Download Anatomy of the conduction system

yes no Was this document useful for you?
   Thank you for your participation!

* Your assessment is very important for improving the work of artificial intelligence, which forms the content of this project

Document related concepts

Management of acute coronary syndrome wikipedia, lookup

Mitral insufficiency wikipedia, lookup

Coronary artery disease wikipedia, lookup

Myocardial infarction wikipedia, lookup

Lutembacher's syndrome wikipedia, lookup

Electrocardiography wikipedia, lookup

Atrial septal defect wikipedia, lookup

Dextro-Transposition of the great arteries wikipedia, lookup

Arrhythmogenic right ventricular dysplasia wikipedia, lookup

Atrial fibrillation wikipedia, lookup

Heart arrhythmia wikipedia, lookup

The functions of the electrical system of the heart (Fig. II-1) are not
only initiation and rate of the heartbeat, but its coordinated transmission to the
entire heart resulting in maximum mechanical efficiency.
Anat omy of t he conduct ion syst em
lef t at rium
mit ral
right at rium
AV Node
lef t
t ricuspid valve
vent ricle
vent ricle
Fibe rs
Fig. II-1. Conduction system anatomy; specialized conduction tissues labeled in bold type.
Sinus node and atrium
The heartbeat is normally begun in cells of the sinoatrial (SA), or sinus, node
which is located in the high lateral right atrium where it adjoins the superior vena
cava (embryonic sinus venosus region) (Fig. II-2). Blood supply is from the right
coronary artery in 55% of cases, the circumflex branch of the left coronary artery
in 45%. Impulses spread from the sinus node over the atria, from right to left/top
to bottom, completing atrial depolarization in about 80-100 ms.. Although there
are bundles of atrial tissue to which some have ascribed enhanced conduction
properties, there are probably really no specialized interatrial tracts (i.e., like the
Purkinje fibers). Function of the sinus node is influenced profoundly by
autonomic nervous system tone – increases in parasympathetic tone decrease
automaticity of the sinus node, slowing the heart rate, while increases in
sympathetic tone increase automaticity, resulting in increased heart rate.
Fig. II-2. Anatomy of the human sinoatrial (SA)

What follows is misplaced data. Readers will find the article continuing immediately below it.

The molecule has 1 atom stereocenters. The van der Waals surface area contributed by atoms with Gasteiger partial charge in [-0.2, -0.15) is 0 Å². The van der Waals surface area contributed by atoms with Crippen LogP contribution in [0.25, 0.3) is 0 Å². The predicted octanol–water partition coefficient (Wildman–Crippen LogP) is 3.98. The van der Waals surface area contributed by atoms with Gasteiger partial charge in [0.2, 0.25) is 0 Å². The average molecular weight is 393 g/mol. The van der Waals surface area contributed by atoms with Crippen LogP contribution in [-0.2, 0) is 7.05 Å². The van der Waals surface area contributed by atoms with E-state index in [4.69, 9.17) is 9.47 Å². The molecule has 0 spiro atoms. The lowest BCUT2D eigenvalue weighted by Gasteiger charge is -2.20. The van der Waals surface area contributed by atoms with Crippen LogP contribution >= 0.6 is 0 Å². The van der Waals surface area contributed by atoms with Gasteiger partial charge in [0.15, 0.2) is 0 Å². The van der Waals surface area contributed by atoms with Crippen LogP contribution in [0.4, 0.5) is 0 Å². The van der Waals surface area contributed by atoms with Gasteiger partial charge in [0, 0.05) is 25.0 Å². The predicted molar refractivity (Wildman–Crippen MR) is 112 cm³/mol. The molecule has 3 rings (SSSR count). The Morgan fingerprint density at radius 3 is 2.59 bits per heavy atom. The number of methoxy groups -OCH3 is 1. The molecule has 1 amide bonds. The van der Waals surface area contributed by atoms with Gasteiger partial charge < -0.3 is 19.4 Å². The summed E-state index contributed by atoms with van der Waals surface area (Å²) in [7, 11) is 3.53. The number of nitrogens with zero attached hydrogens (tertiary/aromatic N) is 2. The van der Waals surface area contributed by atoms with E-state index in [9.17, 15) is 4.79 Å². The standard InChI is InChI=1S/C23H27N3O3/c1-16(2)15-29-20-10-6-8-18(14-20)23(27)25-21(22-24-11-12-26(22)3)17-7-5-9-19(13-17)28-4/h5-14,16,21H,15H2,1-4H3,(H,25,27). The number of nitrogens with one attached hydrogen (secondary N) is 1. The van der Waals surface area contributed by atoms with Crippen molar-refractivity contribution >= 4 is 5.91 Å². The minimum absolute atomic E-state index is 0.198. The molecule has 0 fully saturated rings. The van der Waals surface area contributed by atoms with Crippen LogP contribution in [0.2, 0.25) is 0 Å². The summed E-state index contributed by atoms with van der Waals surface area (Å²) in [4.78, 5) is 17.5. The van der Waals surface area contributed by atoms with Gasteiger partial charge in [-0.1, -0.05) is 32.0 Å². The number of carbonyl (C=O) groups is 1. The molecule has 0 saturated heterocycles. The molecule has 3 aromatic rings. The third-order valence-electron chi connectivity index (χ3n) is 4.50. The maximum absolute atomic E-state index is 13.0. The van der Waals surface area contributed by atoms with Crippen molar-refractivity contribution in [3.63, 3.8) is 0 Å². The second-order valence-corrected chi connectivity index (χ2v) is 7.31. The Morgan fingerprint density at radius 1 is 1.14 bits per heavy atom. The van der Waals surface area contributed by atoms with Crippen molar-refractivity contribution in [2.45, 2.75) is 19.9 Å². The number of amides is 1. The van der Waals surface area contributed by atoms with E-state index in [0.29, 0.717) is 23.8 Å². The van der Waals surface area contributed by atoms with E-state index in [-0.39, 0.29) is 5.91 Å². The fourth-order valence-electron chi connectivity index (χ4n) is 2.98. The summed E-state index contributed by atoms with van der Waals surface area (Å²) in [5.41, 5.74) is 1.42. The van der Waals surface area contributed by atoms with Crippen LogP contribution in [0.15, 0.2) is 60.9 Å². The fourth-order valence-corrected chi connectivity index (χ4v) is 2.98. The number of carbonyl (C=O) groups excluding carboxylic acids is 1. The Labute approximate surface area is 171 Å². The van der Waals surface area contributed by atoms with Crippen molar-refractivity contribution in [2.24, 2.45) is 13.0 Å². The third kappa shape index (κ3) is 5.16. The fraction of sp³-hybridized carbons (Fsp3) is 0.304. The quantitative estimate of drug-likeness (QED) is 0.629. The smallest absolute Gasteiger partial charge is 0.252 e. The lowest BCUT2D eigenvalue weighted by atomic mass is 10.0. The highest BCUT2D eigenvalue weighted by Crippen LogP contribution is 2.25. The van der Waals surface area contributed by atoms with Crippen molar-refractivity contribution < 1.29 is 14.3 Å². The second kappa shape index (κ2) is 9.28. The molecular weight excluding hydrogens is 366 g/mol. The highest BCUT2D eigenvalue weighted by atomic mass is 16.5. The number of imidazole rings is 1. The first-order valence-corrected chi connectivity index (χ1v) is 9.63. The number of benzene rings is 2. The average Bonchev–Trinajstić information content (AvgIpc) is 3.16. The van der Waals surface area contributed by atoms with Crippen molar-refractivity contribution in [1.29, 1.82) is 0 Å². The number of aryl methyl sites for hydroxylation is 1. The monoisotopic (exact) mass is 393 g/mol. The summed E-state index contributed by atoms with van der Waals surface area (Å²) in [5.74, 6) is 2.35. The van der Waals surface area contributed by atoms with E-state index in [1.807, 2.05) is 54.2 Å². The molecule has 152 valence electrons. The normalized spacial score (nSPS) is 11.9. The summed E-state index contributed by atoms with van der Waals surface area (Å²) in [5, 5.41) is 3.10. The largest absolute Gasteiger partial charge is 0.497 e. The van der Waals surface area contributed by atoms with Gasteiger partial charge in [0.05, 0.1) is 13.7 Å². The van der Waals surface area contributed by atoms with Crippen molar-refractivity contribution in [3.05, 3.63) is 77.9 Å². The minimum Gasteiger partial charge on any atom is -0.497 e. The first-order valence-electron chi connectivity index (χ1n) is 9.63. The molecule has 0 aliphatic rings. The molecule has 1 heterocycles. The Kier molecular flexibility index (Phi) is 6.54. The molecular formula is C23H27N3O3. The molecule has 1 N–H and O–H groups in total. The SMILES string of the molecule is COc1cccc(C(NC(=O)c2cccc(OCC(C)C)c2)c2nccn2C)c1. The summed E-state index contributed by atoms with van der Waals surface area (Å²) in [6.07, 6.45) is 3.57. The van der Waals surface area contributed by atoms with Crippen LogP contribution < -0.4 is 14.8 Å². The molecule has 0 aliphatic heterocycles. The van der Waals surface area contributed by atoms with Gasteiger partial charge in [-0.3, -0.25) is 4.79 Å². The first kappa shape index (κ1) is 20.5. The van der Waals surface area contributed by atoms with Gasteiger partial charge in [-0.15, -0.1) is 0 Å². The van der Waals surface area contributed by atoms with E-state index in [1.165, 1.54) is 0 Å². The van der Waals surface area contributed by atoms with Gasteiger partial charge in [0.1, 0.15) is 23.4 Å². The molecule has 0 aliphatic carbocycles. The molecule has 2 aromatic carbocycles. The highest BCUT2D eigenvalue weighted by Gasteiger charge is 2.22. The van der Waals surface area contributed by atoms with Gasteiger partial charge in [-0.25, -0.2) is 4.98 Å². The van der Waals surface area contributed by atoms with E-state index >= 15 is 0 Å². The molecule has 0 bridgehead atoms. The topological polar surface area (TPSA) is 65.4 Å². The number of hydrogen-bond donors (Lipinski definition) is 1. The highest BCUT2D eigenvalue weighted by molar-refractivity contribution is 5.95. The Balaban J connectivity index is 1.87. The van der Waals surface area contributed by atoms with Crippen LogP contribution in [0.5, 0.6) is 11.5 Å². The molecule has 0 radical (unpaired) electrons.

node. In most hearts the node is located in the
terminal groove lateral to the superior cavoatrial
junction, but in 10% of hearts it is a horseshoeshaped structure straddling the crest of the atrial
appendage. A and b denote the body and tail of
the node, respectively.
Atrioventricular (AV) node
The AV node is situated in the inferomedial right atrium and forms the
top of the only normal electrical connection between atria and ventricles. Special
cells transmit impulses very slowly, requiring 60-125 ms to traverse the ~1 cm
long node. The AV node's slowing of the impulse protects the ventricles from
racing in response to rapid atrial arrhythmias (e.g., atrial fibrillation, flutter) by not
allowing all impulses through; it can also fail to let any impulses through, and is
the most common location of heart block. The AV node is profoundly influenced
by autonomic tone; blood supply is from the right coronary artery in 90% of
cases, the left circumflex in the remainder.
His-Purkinje System and Ventricles
The rapid spread of impulses through the ventricles is mediated by
cells of the His-Purkinje system (HPS). The His bundle is located at the crest of
the interventricular septum. The AV node terminates in the top of the His bundle
which then branches into a left and right bundle branch. The right bundle branch
is a cable-like structure, insulated from surrounding myocardium for most of its
length. When it reaches the right ventricular apex it makes its initial electrical
contact with myocardial cells of the anterior papillary muscle. In contrast, the left
bundle branch is usually a fan-like structure, dividing soon after its origin into
anterior and posterior fascicles. These fascicles then further ramify into the rest
of the Purkinje network. Conduction is especially rapid through these cells,
activating the left side of the interventricular septum, then the apex, finally the
base, from endocardium to epicardium.
The entire mass of ventricular
myocardium is depolarized in about 80-100 ms, the same as in the atria. HPS
blood supply is almost entirely from the left anterior descending artery; the
proximal His bundle may have dual supply, from both right and left coronary
An electrode catheter placed in the region of the AV node and His bundle can
record the His deflection, or potential; the amount of time taken to traverse the
AV node is approximated by the AH interval (local atrial deflection to His spike,
normally 60-125 ms), and the time spent in the HPS is reflected by the HV
interval (from His spike to onset of ventricular activation, normally 35-55 ms. (Fig.
Fig. II-3
Abnormal connections - Wolff-Parkinson-White syndrome
Additional atrioventricular connections (aside from the normal AV node-HPS)
exist in some people. Usually these are fibers of myocardium indistinguishable
from normal atrial or ventricular cells, from 5-20 cells thick, which traverse the AV
groove extrinsic to the valve ring tissue. These fibers typically have properties
similar to normal myocardial tissue (i.e., rapid conduction) and connect directly
between atrium and ventricle--bypassing the HPS.
They can conduct
anterogradely (atrium to ventricle) leading to unusual ECG appearances, since
ventricular depolarization occurs 1) without the usual AV nodal delay and 2)
without the rapid spread of impulses mediated by the HPS. These "bypass
tracts" can also conduct retrogradely (ventricle to atrium) and participate in
tachycardias (rapid heart rates; see below).